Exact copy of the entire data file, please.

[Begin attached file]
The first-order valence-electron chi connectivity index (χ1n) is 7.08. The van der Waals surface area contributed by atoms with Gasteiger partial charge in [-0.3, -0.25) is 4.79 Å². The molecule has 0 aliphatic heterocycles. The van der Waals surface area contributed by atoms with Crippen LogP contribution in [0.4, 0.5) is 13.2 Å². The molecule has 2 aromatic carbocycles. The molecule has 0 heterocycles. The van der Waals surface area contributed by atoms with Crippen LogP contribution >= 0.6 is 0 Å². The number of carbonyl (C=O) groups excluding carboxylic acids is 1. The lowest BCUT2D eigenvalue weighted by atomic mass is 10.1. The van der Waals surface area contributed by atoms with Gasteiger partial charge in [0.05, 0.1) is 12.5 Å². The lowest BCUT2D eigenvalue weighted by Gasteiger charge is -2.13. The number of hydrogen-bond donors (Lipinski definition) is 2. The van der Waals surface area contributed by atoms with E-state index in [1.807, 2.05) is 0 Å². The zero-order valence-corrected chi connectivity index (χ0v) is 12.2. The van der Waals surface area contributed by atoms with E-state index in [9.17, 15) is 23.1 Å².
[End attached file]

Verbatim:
The first-order valence-electron chi connectivity index (χ1n) is 7.08. The van der Waals surface area contributed by atoms with Gasteiger partial charge in [-0.3, -0.25) is 4.79 Å². The molecule has 0 aliphatic heterocycles. The van der Waals surface area contributed by atoms with Crippen LogP contribution in [0.4, 0.5) is 13.2 Å². The molecule has 2 aromatic carbocycles. The molecule has 0 heterocycles. The van der Waals surface area contributed by atoms with Crippen LogP contribution >= 0.6 is 0 Å². The number of carbonyl (C=O) groups excluding carboxylic acids is 1. The lowest BCUT2D eigenvalue weighted by atomic mass is 10.1. The van der Waals surface area contributed by atoms with Gasteiger partial charge in [0.05, 0.1) is 12.5 Å². The lowest BCUT2D eigenvalue weighted by Gasteiger charge is -2.13. The number of hydrogen-bond donors (Lipinski definition) is 2. The van der Waals surface area contributed by atoms with E-state index in [1.807, 2.05) is 0 Å². The zero-order valence-corrected chi connectivity index (χ0v) is 12.2. The van der Waals surface area contributed by atoms with E-state index in [9.17, 15) is 23.1 Å².